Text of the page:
9 Tips to Creating Videos Your Fans Will Want to Share
In 2015, our research and analytics team mined 50 leading brands across ten industries to map the state of video and provide insight into how brands should plan for and allocate resources for this year. Well, (somehow) we're nearly halfway through 2016 and we've got updates for you: So far this year, we've found that success with video isn’t limited to specific verticals and that this is still a content category that’s defined first and foremost by experimentation. So, for brands that are new to video or interested in experimenting, here are a few steps to making your videos more shareable. You too can be a video vanguard.
1| Choose the right length for your video
In a Q&A with Twitter, Anheuser InBev, and Edelman on video insights every social marketer needs to know, we explored the topic of video length. The consensus was that video length depends on two main factors: One, what you are trying to achieve? And two, what channels you are using? But, there are a few more findings worth noting.
Keep it short — "Psychologists say that the average human sustained attention span is 20 minutes. But for online videos, it seems to be about 60 seconds."
Begin with a bang — Put the stuff you really want people to see in one of the first shots they see.
Be specific — Every shot should provide new and specific information. When you have shots that say nothing, viewership drops off.
Keep it personal — Put people before your brand’s messaging. People are naturally interested in other human beings. Use this to your advantage. As you plan out your video content, hone in on the simple things you can do to keep your audience engaged across your social channels. For more insights on boosting shares, stay tuned for our post next week, where we dive even deeper into the psychology of sharing with expert Nathalie Nahai, who will be speaking at our Summit in London. You can register here to catch her keynote.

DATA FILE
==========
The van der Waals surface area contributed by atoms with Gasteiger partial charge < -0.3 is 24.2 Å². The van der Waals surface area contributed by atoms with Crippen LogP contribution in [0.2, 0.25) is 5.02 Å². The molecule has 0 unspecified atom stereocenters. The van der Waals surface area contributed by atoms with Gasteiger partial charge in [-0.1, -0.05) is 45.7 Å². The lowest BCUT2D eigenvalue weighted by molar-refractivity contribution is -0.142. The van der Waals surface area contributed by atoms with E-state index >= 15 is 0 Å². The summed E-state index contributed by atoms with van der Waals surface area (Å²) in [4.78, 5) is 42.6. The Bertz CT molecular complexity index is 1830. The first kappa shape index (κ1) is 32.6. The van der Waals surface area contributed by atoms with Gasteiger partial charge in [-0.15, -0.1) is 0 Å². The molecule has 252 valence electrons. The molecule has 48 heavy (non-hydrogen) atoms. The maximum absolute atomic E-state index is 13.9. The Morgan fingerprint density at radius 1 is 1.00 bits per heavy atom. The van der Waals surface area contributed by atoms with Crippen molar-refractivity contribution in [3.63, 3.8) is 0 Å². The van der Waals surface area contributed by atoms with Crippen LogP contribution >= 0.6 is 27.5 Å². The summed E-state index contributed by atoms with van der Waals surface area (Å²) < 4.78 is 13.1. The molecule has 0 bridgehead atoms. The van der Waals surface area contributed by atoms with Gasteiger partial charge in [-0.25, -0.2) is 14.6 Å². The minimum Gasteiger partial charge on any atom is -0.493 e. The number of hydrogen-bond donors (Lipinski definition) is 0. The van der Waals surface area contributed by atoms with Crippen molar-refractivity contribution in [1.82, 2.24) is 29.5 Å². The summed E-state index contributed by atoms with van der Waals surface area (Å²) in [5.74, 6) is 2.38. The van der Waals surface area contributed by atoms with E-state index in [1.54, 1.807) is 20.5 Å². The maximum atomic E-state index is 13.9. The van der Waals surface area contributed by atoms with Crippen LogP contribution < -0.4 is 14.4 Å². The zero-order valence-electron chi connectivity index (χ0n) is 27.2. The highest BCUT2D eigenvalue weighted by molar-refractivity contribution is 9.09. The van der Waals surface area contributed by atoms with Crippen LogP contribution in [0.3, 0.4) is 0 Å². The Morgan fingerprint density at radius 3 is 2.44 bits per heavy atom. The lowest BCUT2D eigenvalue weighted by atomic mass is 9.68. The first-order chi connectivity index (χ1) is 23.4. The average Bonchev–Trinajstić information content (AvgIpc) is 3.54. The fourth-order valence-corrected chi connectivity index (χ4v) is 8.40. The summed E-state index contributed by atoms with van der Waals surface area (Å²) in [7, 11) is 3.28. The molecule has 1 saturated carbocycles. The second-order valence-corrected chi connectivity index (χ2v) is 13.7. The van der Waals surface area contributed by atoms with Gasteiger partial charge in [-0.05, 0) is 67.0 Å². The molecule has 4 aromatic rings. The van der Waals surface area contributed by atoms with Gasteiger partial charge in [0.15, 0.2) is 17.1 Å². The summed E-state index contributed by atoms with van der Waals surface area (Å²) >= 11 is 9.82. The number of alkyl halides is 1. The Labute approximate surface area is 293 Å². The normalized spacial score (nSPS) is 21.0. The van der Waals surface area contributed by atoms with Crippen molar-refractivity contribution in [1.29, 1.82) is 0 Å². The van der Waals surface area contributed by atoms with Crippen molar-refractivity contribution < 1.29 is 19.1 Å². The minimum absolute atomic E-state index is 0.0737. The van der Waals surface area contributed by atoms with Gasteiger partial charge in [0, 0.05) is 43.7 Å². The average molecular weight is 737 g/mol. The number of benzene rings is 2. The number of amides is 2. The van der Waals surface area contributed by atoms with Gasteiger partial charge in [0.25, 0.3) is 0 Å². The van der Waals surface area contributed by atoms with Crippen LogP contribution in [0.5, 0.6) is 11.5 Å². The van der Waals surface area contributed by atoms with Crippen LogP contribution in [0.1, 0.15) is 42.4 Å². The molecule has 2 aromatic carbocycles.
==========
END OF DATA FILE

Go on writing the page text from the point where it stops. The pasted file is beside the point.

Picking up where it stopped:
Image found at Wistia
Image found at Wistia
2| Know what your audience likes to see
Get to know your audience by digging into social data. There are clear differences between younger and older audiences when it comes to their receptivity toward branded content. Market research from Millward Brown shows someone between the age of 35-45 years is more receptive to branded thought leadership while "reaching the younger generation seems to require a dose of star-dust or celebrity.” What's the makeup of your audience? Knowing who makes up your audience is an important step in knowing how to engage them.
Image found at Venture Beat
Image found at Venture Beat
3| And learn what motives them to share
Have we forgotten how to tell stories? At our Social Video Tips + Trends webinar, Spike Jones, then-managing director of digital at Edelman (and now head of strategy at Spredfast), gave us the tools to get back to the basics. “Storytelling has staying power and connects cultures across time," Jones says. But how do you create a story with staying power? Further, how do we drive people to watch and what video content works best for our audience?
He explained the underlying motivations for sharing videos:
Ego — We share proud moments that make us look good to our peers.
Info — We share stories that inform others because it makes us feel good.
Emo — We share stories with high return on emotional that produce a reaction.
If your story contains one of these three elements of engaging storytelling, you’re well on your way. If it contains two of three, you’re on to something. And if it holds three of three, well you’ve got yourself a highly shareable piece of content.
4| Provide real value in your real voice